Thursday, June 17, 2004

Another car in the forest this morning, this time occupied [as far as I could tell out of the corner of my eye] by two young men. One of these seemed to have a layer of tin foil on his lap. Useful in the smoking of heroin, I’m told. Then again it might have been the wrapping for his sandwiches. Judging from the quantity of discarded foil, quite a lot of sandwich-eating must be taking place in the forest. At all hours of the day and night.

On my long drive to France and back, I came to realise just how relaxing it is to travel within the speed limit on Spain’s wonderful motorways. For a start, you hardly ever have to risk any overtaking, as you rarely catch up with anything ahead of you. Secondly, you don’t need to worry about the traffic police who are lying in wait for the drivers that regularly rocket past you. And, finally, your fuel consumption figures are a good deal better than they would be if you took the Spanish approach and regarded the speed limit as a guideline which doesn’t apply to you.

By the way, such is the pace of motorway construction in Spain, whenever you go on a long trip you inevitably come across at least one new motorway that wasn’t there the last time you passed that way. This adds more than passing interest as all major roads in Spain have two or three numbers [don’t ask] and the opening of a new road or a new stretch provides an opportunity to change one or more of these. Such fun.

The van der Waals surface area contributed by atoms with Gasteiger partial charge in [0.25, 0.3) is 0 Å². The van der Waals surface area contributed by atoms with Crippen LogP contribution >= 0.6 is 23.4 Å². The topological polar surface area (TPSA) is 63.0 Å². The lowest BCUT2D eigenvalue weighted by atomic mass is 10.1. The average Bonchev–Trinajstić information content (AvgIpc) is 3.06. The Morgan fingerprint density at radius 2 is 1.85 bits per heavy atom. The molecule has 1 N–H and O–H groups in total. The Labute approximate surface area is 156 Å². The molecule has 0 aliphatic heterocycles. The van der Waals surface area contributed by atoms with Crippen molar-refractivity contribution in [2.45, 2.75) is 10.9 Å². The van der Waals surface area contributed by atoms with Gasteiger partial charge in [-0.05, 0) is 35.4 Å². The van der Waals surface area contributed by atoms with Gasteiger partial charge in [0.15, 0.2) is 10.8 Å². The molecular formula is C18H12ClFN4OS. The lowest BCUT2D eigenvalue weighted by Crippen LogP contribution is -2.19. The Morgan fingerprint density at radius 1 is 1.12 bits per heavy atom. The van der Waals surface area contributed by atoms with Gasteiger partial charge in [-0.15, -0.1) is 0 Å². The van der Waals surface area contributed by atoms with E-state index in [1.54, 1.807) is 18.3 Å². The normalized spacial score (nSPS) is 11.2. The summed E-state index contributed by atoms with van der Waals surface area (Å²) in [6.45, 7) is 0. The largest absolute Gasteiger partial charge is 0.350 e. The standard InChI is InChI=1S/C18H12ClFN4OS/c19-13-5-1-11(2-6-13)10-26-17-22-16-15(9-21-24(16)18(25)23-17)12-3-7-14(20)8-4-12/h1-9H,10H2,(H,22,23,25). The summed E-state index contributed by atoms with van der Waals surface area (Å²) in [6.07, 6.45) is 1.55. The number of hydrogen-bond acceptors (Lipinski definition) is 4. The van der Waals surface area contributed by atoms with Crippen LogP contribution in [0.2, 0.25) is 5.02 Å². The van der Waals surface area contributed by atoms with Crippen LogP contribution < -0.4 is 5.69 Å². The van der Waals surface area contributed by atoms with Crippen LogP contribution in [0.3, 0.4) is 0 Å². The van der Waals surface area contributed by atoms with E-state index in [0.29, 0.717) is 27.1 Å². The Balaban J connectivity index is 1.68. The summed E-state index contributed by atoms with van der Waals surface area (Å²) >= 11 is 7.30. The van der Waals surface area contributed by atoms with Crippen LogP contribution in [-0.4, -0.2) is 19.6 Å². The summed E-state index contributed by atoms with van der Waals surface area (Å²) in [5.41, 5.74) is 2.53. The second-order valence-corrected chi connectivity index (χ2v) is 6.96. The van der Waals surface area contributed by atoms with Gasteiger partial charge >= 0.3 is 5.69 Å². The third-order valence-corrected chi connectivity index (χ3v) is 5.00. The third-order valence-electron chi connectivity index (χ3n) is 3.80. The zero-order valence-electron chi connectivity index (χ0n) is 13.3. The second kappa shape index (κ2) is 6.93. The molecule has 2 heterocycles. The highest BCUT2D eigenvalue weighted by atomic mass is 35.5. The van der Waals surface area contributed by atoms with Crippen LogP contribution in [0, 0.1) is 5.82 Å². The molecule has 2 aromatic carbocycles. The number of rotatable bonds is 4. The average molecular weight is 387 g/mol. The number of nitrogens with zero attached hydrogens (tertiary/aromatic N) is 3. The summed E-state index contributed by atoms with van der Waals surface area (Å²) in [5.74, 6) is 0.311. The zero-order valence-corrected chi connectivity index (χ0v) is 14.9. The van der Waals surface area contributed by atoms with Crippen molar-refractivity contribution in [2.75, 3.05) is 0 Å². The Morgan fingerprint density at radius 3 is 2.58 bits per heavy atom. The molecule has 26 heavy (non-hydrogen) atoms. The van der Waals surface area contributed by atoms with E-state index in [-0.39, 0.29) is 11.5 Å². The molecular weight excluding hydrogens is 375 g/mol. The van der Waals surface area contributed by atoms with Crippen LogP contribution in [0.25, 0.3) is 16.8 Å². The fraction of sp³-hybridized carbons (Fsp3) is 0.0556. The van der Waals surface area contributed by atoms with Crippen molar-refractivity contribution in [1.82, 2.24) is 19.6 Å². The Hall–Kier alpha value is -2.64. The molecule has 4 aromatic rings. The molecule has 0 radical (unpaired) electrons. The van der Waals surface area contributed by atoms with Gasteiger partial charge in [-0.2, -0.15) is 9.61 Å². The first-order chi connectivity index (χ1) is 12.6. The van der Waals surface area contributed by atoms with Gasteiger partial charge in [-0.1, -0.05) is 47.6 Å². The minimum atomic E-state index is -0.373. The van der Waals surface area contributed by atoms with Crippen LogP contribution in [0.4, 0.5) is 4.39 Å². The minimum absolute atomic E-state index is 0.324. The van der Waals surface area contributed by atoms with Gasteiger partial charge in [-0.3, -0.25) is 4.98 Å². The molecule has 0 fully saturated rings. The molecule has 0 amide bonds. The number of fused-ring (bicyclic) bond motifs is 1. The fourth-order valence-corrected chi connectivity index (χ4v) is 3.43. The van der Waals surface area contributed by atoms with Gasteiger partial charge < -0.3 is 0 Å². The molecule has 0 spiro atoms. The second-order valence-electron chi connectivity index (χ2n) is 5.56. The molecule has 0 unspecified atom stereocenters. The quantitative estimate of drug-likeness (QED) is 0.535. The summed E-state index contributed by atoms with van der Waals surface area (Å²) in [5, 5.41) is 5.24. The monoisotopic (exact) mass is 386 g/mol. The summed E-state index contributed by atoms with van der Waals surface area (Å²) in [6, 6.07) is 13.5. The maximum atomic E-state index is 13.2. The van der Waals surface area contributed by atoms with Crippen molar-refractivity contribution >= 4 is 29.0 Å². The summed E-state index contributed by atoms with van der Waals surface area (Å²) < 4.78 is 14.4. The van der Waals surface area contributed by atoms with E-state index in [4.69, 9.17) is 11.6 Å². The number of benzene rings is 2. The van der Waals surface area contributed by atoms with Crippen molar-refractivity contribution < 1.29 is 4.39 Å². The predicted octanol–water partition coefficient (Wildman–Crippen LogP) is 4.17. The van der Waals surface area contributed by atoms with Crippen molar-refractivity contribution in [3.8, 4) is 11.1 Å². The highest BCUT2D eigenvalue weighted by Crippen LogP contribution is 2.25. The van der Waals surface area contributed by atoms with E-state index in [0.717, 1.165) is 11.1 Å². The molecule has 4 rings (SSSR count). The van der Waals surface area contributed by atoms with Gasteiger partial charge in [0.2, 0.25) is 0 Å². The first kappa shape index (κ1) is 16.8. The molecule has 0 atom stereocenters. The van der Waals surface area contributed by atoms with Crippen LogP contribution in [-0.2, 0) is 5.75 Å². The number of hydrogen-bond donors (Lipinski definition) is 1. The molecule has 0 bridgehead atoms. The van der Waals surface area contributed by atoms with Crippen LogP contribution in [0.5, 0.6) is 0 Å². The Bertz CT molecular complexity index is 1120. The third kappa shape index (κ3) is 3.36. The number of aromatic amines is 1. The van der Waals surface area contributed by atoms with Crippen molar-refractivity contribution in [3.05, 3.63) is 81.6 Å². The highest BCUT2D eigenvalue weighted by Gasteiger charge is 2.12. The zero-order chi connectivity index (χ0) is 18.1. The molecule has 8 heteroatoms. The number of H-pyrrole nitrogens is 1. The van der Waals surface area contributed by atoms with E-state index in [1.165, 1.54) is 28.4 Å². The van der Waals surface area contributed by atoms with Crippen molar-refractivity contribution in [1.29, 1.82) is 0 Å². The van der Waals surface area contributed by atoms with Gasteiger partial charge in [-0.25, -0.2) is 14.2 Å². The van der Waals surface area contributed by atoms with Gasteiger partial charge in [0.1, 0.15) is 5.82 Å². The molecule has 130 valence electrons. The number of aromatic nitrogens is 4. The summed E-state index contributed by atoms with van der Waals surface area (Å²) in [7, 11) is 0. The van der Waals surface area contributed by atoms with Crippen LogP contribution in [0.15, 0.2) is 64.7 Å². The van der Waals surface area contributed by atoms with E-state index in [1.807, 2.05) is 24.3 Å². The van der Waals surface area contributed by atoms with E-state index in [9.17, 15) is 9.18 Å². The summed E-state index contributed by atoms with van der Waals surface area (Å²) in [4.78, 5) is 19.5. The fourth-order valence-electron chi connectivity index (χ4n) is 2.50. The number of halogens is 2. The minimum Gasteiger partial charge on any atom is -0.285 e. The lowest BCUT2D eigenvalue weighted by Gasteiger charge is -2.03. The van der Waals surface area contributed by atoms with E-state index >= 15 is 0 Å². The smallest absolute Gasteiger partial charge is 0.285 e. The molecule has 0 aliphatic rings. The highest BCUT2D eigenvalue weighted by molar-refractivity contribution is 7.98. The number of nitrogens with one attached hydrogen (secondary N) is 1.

In Valladolid on the way back, I came up against the new and the old Spains within seconds of each other. Outside the cathedral, a traffic warden was using a digital camera to snap cars that might be about to exceed their limited stay. Still pondering this, I found myself frustrated in my attempts to get into the cathedral that should have opened 30 minutes earlier. Happily, though, the door was ajar when I walked back a short while later. After I had checked out the Duke of Wellington’s fine quarters in what is now one of the university buildings.

This talk of the trip to France reminds me that the very first thing that caught me eye as I crossed the border high in the Pyrenees was a man urinating against a large rock at the side of the road. I wondered whether he was a Frenchman relieved to be home or an aggrieved Spaniard saying his final farewells.

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